No, we’re not talking about the defensive pass interference penalty flag that was picked up without explanation in the Cowboys-Lions game.
Everybody is all over that one. So, we’ll pass.
What caught my eye was a piece in SBNation headlined: “Lions fans should be a bit mad at the referees for what happened as they tried to seal a win. They should be just as mad at their coach, though.”
Late in the game, the Lions had a fourth-and-1 on the Dallas 46.
At first, they lined up to go for it. But they didn’t.
Instead, the Lion’s punter shanked a 10-yarder …
Retrospectively, a bad call, for sure.
But, coach Caldwell was just going with coaches’ conventional wisdom.
Leading to a broader question: how often is NFL coaches’ conventional wisdom right (or wrong)?
I’ve got something on that …
Read an interesting book recently: Think Twice: Harnessing the Power of Counterintuition by a Wall Street banker named Michael Mauboussin.
Mauboussin says; “Sometimes, the success rate (following conventional wisdom) is not very high. So to improve your chance of success, you have to do something different than everyone else.”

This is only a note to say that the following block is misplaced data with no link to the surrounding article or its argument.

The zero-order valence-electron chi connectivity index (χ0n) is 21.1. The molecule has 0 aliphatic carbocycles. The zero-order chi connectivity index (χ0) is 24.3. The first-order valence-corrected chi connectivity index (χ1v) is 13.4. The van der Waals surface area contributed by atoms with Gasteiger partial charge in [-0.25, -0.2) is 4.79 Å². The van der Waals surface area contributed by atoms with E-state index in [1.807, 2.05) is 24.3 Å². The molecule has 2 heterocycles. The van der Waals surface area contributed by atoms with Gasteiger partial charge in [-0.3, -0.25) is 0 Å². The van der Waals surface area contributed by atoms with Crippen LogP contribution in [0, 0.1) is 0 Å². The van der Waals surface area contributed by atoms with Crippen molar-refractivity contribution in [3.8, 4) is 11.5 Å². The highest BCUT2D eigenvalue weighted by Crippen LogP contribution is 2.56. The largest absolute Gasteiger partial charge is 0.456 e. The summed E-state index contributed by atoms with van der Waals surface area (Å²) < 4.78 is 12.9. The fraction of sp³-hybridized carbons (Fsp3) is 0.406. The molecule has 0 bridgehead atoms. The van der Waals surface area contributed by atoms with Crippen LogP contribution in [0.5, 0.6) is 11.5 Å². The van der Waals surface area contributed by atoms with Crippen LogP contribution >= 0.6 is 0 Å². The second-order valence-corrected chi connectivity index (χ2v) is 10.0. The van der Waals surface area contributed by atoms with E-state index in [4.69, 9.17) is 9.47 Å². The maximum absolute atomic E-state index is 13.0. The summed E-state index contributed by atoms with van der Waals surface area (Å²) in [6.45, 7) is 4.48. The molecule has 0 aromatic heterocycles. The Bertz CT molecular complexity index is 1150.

One example is the play calling of National Football League coaches in critical game situations including fourth downs, kickoffs, and two-point conversion attempts.
As in many other sports, conventional ways to decide about these situations are handed down from one generation of coaches to the next.
But this stale decision-making process means scoring fewer points and winning fewer games.
Chuck Bower, an astrophysicist at Indiana University, and Frank Frigo, a former world backgammon champion, created a computer program called Zeus to assess the play-calling decisions of pro football coaches.
Zeus uses the same modeling techniques that have succeeded in backgammon and chess programs, and the creators loaded it with statistics and the behavioral traits of coaches.
Bower and Frigo found that only four teams in the thirty-two-team league made crucial decisions that agreed with Zeus over one-half of the time, and that nine teams made decisions that concurred less than one-quarter of the time.
Zeus estimates that these poor decisions can cost a team more than one victory per year, a large toll in a sixteen-game season.
Most coaches stick to the conventional wisdom, because that is what they have learned and they are averse to the perceived negative consequences of breaking from past practice.
But Zeus shows that (an unconventional approach) can lead to more wins for the coach willing to break with tradition.
Bottom line: Zeus agrees with SBNation … not with Coach Caldwell.
Separately, how about those Buckeyes? I guess that E + R = O